Well, one problem (assuming that you're using MS VC for these builds), is that -o is not a valid switch for cl. It would have to be /Fe to name the executable; or /Fo to name the object file. (It's unclear to me which -o is trying to do).

        Also, the script doesn't add an extension to $output, so if it is the object file, the linker probably won't find it. If it is the executable, it won't work.

        Which brings us to the question: Why are they suppressing and ignoring all the output from the commands? The very stuff which would tell you what is going wrong. The answer is of course--because it would mess with the totally useless bean-counting output from the test harness!

        This stuff is unbelievably buggy.

        Without having looked at the rest of what's going on, just the two .t files you've linked, I do not understand at all why they are using IPC::Open3 (which historically I've had no end of trouble with on windows anyway), rather than a simple system command?

        All they seem to be doing is running a command and waiting for it to finish. The only benefit of using open3 seems to be the ability to ignore the output from the commands stdout & stderr so they do not interfere with the test harness' use of stdout & stderr (which I've said enough on previously and which falls on deaf ears!).

        Personally, I'd try replacing all the uses of open3() with system $cmd 2>&1 >nul, which I believe would achieve the same thing and avoid the problems of open3 entirely.

        Under 32-bit, I always installed Net::SSLeay via PPM (from trouchelle.com or maybe one of jenda's repositories?)...so someone must have solved these problems under win32. I find it hard to believe that they are seriously more severe under win64?

        I could be wrong on that--I'm still only just starting out on win64--there is a lot to discover--but mostly so far, most things seem to work much the same.

        Suggestion: Service the output using:

        my $pid = open3 ....; print "# $_" while <$out>; print "# $_" while <$err>; waitpid $pid, 0;

        By commentifying the compiler output it should get passed through by the test harness and allow you to see the diagnostics that will tell you what is going on. Maybe?


        Examine what is said, not who speaks -- Silence betokens consent -- Love the truth but pardon error.
        "Science is about questioning the status quo. Questioning authority".
        In the absence of evidence, opinion is indistinguishable from prejudice.
      Not sufficient. That won't help if the child blocks on printing STDERR, since the parent is blocked reading from the child's STDOUT.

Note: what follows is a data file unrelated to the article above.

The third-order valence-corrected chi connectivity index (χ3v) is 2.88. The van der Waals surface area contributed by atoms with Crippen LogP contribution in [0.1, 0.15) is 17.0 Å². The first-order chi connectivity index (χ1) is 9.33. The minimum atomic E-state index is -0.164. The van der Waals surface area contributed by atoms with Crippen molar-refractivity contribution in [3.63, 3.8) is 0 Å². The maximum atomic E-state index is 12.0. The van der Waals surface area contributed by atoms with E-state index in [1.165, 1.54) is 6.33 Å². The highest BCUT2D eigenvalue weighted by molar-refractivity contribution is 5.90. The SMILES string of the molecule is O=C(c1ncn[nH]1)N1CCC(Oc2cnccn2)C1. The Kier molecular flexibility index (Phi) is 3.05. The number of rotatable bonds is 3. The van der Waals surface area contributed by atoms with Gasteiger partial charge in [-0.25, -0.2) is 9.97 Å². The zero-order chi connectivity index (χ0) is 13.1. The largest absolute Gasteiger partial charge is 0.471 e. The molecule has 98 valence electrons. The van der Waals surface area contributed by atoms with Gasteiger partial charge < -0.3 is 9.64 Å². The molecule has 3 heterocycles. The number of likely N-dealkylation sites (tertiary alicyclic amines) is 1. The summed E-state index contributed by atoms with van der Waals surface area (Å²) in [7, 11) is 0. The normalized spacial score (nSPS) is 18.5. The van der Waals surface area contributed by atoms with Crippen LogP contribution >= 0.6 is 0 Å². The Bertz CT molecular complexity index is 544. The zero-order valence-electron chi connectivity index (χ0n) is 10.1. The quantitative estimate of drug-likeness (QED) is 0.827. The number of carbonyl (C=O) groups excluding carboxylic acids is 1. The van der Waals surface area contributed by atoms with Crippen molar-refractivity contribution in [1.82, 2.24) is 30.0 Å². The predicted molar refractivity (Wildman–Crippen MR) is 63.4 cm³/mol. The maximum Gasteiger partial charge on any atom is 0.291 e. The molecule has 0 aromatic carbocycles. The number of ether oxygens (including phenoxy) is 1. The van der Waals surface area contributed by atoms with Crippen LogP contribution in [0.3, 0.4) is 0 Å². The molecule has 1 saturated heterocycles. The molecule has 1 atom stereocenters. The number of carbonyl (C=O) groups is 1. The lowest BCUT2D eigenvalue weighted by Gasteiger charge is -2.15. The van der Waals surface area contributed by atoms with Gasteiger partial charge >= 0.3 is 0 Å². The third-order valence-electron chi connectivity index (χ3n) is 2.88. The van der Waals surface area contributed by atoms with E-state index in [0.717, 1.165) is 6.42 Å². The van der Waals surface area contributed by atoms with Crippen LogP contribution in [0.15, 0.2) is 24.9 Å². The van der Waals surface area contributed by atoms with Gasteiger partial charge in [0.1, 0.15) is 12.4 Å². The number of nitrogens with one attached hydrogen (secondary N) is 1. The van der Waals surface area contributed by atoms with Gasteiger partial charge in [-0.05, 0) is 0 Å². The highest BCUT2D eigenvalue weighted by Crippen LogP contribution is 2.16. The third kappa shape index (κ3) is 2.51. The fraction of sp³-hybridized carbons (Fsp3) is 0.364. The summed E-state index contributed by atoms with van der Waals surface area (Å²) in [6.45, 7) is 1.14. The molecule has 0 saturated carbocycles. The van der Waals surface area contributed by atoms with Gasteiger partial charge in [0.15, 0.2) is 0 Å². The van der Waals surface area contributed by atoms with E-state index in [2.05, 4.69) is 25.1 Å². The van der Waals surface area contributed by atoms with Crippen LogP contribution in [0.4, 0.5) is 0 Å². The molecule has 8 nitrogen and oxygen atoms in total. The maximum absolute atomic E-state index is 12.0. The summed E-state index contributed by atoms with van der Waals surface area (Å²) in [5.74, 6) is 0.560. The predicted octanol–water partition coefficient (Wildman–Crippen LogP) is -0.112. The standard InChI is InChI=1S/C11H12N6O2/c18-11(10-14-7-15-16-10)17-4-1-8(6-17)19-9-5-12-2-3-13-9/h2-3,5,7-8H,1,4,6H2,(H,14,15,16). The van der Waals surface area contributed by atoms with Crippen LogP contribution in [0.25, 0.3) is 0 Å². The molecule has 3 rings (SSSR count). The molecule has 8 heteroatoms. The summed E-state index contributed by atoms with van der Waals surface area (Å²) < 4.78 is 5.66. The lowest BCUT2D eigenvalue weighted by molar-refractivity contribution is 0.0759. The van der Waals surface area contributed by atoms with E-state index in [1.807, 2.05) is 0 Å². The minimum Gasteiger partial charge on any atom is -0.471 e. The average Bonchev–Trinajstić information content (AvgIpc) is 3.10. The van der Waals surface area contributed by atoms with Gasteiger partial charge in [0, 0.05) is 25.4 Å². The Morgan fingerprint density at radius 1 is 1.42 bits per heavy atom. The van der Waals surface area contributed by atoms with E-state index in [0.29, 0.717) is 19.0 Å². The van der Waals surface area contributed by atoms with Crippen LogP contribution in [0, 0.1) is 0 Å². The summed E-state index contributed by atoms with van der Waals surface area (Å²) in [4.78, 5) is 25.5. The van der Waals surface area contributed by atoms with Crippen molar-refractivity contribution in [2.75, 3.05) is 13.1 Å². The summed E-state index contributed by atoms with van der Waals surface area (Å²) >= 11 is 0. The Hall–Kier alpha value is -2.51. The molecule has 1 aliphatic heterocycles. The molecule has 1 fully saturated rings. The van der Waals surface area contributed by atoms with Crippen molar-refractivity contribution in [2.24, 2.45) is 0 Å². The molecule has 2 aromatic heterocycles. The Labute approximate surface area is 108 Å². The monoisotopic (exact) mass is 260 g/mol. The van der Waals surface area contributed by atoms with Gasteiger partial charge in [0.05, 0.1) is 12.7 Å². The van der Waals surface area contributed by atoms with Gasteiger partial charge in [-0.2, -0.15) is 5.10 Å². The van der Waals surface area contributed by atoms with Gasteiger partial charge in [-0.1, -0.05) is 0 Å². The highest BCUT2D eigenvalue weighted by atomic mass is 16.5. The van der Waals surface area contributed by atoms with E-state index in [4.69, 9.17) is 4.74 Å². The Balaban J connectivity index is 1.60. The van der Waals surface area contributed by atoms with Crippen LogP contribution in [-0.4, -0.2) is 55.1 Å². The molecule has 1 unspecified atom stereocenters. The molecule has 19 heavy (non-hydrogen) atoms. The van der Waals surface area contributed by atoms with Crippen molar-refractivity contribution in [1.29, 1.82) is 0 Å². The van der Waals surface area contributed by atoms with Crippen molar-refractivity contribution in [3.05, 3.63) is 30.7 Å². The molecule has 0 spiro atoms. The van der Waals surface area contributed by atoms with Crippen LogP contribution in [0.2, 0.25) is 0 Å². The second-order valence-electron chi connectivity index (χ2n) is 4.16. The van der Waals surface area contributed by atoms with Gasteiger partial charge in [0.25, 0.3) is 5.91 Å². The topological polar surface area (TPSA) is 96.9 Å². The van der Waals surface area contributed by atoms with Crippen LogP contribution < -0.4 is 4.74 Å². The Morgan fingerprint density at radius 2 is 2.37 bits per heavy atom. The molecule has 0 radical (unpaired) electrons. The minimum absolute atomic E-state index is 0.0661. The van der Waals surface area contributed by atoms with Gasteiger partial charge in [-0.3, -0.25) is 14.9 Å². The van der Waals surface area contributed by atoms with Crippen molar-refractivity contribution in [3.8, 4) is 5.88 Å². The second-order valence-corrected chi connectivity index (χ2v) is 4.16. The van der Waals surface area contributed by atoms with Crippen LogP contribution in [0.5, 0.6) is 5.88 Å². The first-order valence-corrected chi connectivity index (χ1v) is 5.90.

use warnings; use strict; use Symbol qw(gensym); use IPC::Open3; my $out = gensym(); my $err = gensym(); my $cmd = 'dir 1>&2'; my $pid = open3(undef, $out, $err, $cmd); 1 while <$out>; 1 while <$err>; waitpid $pid, 0;

        You're right. You'd have to doing something like:

        my $t1 = async{ 1 while <$out> }; my $t2 = async{ 1 while <$err> }; $_->join for $t1, $t2; ...

        However, if your redirecting stdout to stderr, is there any point in reading stdout? And if you're going to discard the output without looking at it, why not just dump the whole lot to nul and have done with it?


        Examine what is said, not who speaks -- Silence betokens consent -- Love the truth but pardon error.
        "Science is about questioning the status quo. Questioning authority".
        In the absence of evidence, opinion is indistinguishable from prejudice.
Re: waitpid on Win32 ... wait forever
by syphilis (Canon) on May 09, 2009 at 00:55 UTC
    Submitted a Net-SSLeay bug report containing this patch which, hopefully, fixes the problem I was having with that distro in a portable fashion:
    --- 00_ptr_cast.t_orig Sat May 9 09:51:39 2009 +++ 00_ptr_cast.t Sat May 9 10:31:59 2009 @@ -17,8 +17,12 @@ my $err = gensym(); my @extraargs; -push(@extraargs, '/nologo') if $^O eq 'MSWin32' && $Config{cc} eq 'cl +'; -my $cmd = "$Config{cc} -o $output $input " . join(' ', @extraargs); +my $cmd; +if($^O eq 'MSWin32' && $Config{cc} eq 'cl') { + push(@extraargs, '/nologo ' . $Config{libs}); + $cmd = "$Config{cc} /Fe$output $input " . join(' ', @extraargs); +} +else {$cmd = "$Config{cc} -o $output $input " . join(' ', @extraargs) +} diag( "compiling test program with: $cmd" ); my $pid = open3(undef, $out, $err, $cmd); waitpid $pid, 0;
    Cheers,
    Rob